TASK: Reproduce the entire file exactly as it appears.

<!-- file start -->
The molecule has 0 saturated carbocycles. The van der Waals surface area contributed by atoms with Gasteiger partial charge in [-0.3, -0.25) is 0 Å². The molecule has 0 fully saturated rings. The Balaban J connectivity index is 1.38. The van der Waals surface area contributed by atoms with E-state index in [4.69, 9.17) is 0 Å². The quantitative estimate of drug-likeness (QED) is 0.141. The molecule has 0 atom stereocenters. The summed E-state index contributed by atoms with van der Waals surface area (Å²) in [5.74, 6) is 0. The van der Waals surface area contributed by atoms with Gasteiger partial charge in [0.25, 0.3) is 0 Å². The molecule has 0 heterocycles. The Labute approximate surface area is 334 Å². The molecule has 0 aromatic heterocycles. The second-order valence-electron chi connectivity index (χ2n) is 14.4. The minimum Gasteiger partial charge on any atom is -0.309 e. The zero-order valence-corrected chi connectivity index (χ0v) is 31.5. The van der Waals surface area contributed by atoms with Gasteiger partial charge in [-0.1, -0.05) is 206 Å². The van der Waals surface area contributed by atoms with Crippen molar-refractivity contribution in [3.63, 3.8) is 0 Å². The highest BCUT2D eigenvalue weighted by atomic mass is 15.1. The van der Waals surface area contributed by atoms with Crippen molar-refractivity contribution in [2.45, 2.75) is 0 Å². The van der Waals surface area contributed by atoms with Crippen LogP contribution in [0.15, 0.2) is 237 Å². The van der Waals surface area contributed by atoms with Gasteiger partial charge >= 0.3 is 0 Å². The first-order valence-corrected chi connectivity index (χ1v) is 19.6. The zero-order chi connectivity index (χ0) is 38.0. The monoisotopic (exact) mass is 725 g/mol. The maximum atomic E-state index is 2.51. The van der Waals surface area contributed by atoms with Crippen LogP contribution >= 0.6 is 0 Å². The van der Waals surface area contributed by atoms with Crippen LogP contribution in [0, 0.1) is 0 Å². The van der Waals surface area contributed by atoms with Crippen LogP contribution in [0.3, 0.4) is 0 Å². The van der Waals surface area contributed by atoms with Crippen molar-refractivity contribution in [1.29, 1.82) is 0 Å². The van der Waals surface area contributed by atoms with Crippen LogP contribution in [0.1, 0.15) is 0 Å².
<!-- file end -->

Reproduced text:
The molecule has 0 saturated carbocycles. The van der Waals surface area contributed by atoms with Gasteiger partial charge in [-0.3, -0.25) is 0 Å². The molecule has 0 fully saturated rings. The Balaban J connectivity index is 1.38. The van der Waals surface area contributed by atoms with E-state index in [4.69, 9.17) is 0 Å². The quantitative estimate of drug-likeness (QED) is 0.141. The molecule has 0 atom stereocenters. The summed E-state index contributed by atoms with van der Waals surface area (Å²) in [5.74, 6) is 0. The van der Waals surface area contributed by atoms with Gasteiger partial charge in [0.25, 0.3) is 0 Å². The molecule has 0 heterocycles. The Labute approximate surface area is 334 Å². The molecule has 0 aromatic heterocycles. The second-order valence-electron chi connectivity index (χ2n) is 14.4. The minimum Gasteiger partial charge on any atom is -0.309 e. The zero-order valence-corrected chi connectivity index (χ0v) is 31.5. The van der Waals surface area contributed by atoms with Gasteiger partial charge in [-0.1, -0.05) is 206 Å². The van der Waals surface area contributed by atoms with Crippen molar-refractivity contribution in [3.63, 3.8) is 0 Å². The highest BCUT2D eigenvalue weighted by atomic mass is 15.1. The van der Waals surface area contributed by atoms with Crippen molar-refractivity contribution in [2.45, 2.75) is 0 Å². The van der Waals surface area contributed by atoms with Crippen LogP contribution in [0.15, 0.2) is 237 Å². The van der Waals surface area contributed by atoms with Gasteiger partial charge >= 0.3 is 0 Å². The first-order valence-corrected chi connectivity index (χ1v) is 19.6. The zero-order chi connectivity index (χ0) is 38.0. The monoisotopic (exact) mass is 725 g/mol. The maximum atomic E-state index is 2.51. The van der Waals surface area contributed by atoms with Crippen LogP contribution >= 0.6 is 0 Å². The van der Waals surface area contributed by atoms with Crippen LogP contribution in [0, 0.1) is 0 Å². The van der Waals surface area contributed by atoms with Crippen LogP contribution in [0.3, 0.4) is 0 Å². The van der Waals surface area contributed by atoms with Crippen molar-refractivity contribution in [1.29, 1.82) is 0 Å². The van der Waals surface area contributed by atoms with Crippen LogP contribution in [0.1, 0.15) is 0 Å².